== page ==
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When did the British monarchy actually hand over its legislative powers to the parliament? Why is the monarchy still present today? There seems to be no real need for it anymore. Not only that I think it costs British people much more to have a sovereign than having a head of state.

  • Hi Esha Mukhopadhyay, welcome to Politics.SE. I've edited your question a bit to make it more inline with out standards. – David Grinberg Apr 2 '17 at 17:59
  • thanx a lot. i just want to know whether we can post political questions about every country or not? – Esha Mukhopadhyay Apr 3 '17 at 2:51
  • Yes, you can ask political questions about any country – David Grinberg Apr 3 '17 at 2:52
  • that's really great. – Esha Mukhopadhyay Apr 3 '17 at 2:53
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The modern day sovereign of England realistically has no powers in government today. They are a figurehead kept around for tradition and historical reasons. The sovereign does actually still have official powers, but the sovereign only uses them at the behest of the elected government, namely the prime minister.

There is a nice writeup of the Queen's current power on the monarchy's website. The powers that relate to legislation are:

  • Summoning/Proroguing Parliament – The Queen has the power to prorogue (suspend) and to summon (call back) Parliament – prorogation typically happens at the end of a parliamentary session, and the summoning occurs shortly after, when The Queen attends the State Opening of Parliament.

  • Royal Assent – It is The Queen’s right and responsibility to grant assent to bills from Parliament, signing them into law. Whilst, in theory, she could decide to refuse assent, the last Monarch to do this was Queen Anne in 1708.

  • Secondary Legislation – The Queen can create Orders-in-Council and Letters Patent, that regulate parts to do with the Crown, such as precedence, titles. Orders in Council are often used by Ministers nowadays to bring Acts of Parliament into law.

  • Appointing the Prime Minister – The Queen is responsible for appointing the Prime Minister after a general election or a resignation, in a General Election The Queen will appoint the candidate who is likely to have the most support of the House of Commons. In the event of a resignation, The Queen listens to advice on who should be appointed as their successor.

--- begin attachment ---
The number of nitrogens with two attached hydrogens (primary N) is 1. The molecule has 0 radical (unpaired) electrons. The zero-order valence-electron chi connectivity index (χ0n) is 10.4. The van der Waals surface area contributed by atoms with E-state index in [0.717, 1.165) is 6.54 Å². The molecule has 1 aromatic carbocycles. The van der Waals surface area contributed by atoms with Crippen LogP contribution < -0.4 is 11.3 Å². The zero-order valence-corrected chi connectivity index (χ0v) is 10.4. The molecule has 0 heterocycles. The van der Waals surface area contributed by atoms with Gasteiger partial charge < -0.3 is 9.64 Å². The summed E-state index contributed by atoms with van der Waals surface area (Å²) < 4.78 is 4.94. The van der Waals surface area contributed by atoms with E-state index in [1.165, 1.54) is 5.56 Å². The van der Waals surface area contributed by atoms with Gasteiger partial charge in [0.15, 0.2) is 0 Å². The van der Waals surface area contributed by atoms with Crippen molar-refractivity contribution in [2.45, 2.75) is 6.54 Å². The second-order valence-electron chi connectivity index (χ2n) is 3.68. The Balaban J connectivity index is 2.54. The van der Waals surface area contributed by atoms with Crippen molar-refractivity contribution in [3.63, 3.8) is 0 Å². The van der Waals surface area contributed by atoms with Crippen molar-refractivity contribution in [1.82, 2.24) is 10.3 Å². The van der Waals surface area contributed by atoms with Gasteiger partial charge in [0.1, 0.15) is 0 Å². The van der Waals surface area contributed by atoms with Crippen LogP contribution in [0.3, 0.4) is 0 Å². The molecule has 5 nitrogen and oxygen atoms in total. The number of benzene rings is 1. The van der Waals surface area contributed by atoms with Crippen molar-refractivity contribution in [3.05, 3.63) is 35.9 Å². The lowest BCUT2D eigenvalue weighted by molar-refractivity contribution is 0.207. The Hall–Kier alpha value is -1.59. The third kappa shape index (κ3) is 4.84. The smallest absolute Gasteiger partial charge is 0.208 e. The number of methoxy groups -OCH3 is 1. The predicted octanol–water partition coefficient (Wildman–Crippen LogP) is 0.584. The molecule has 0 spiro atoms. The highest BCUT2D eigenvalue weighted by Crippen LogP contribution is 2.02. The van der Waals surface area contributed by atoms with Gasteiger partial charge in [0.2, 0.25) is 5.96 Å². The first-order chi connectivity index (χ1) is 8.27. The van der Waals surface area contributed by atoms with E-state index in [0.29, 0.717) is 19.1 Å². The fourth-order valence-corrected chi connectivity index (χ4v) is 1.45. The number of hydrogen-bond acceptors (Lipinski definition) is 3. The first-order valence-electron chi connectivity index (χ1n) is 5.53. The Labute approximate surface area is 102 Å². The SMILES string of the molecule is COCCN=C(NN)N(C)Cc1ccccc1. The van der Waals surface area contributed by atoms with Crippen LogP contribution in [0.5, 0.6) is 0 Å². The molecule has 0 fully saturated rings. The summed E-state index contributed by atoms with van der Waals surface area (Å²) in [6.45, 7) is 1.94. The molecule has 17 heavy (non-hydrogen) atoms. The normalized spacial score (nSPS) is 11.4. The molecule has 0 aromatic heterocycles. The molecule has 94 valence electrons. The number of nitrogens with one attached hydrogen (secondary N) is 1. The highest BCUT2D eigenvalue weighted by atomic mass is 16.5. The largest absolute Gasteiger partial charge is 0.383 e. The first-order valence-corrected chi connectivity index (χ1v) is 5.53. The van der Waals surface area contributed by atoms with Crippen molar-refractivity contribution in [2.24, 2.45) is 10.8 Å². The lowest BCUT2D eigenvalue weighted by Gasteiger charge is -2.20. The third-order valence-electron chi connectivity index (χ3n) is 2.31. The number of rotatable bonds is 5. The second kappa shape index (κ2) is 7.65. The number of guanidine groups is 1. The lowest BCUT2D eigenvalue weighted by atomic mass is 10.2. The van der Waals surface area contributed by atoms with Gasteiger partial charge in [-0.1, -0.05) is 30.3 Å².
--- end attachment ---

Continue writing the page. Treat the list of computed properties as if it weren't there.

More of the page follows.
• Declaration of War – The Sovereign retains the power to declare war against other nations, though in practice this is done by the Prime Minister and Parliament of the day.

Remember though, all these powers are on paper only. In reality all those powers lie with the Prime Minister and Parliament.

The monarchy lost its legislative (and executive powers) over a very long period of time. The starting point would be the Magna Carta (1215), which significantly reduced royal authority. The ultimate culmination would be the English civil war (1642-1651, though there were some shaping events after the war), which effectively ended the monarchy as a body with any power.

So why does England maintain a monarchy despite having hundreds of years of history of limiting the monarchy? Simply put, because it's cool. Not many countries have such rich, long-lasting histories of continuous royalty. It is literally part of the national self-identity.

Beyond the non-tangible effects of the monarchy, there are some very clear advantages to having the monarchy. It is a huge tourism driver. A 2010 telegraph article claimed that the monarchy attracted $500 million pounds per year in overseas tourism. I would expect it's only gone up since then. On the flip side, the Monarchy's income is determined by the Sovereign Grant Act, which states that for 2016-2017 the monarchy only recieved £42.8 million. In 2010 it was £31 million. Thats over a 16 times increase. Sounds like a pretty good reason to keep them around to me.

  • so what i gather from here is that the monarchy has been powerless for more than 400 years. in today's date it's power has been reduced to none. its presence is merely cuz it attracts tourists and as a result leads to increase in profits in tourism industry's . – Esha Mukhopadhyay Apr 3 '17 at 2:46
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    @EshaMukhopadhyay Due to their position the monarchy's words do carry weight in and of themself, so they have some power there. But no real official powers, no. – David Grinberg Apr 3 '17 at 2:56
  • "Orders in Council are often used by Ministers nowadays to bring Acts of Parliament into law": oddly, despite coming from the monarchy's website, this is not correct. The power to make commencement orders, which serve this purpose, is normally explicitly granted to ministers by each Act of Parliament which requires them. – Steve Melnikoff Apr 3 '17 at 8:46

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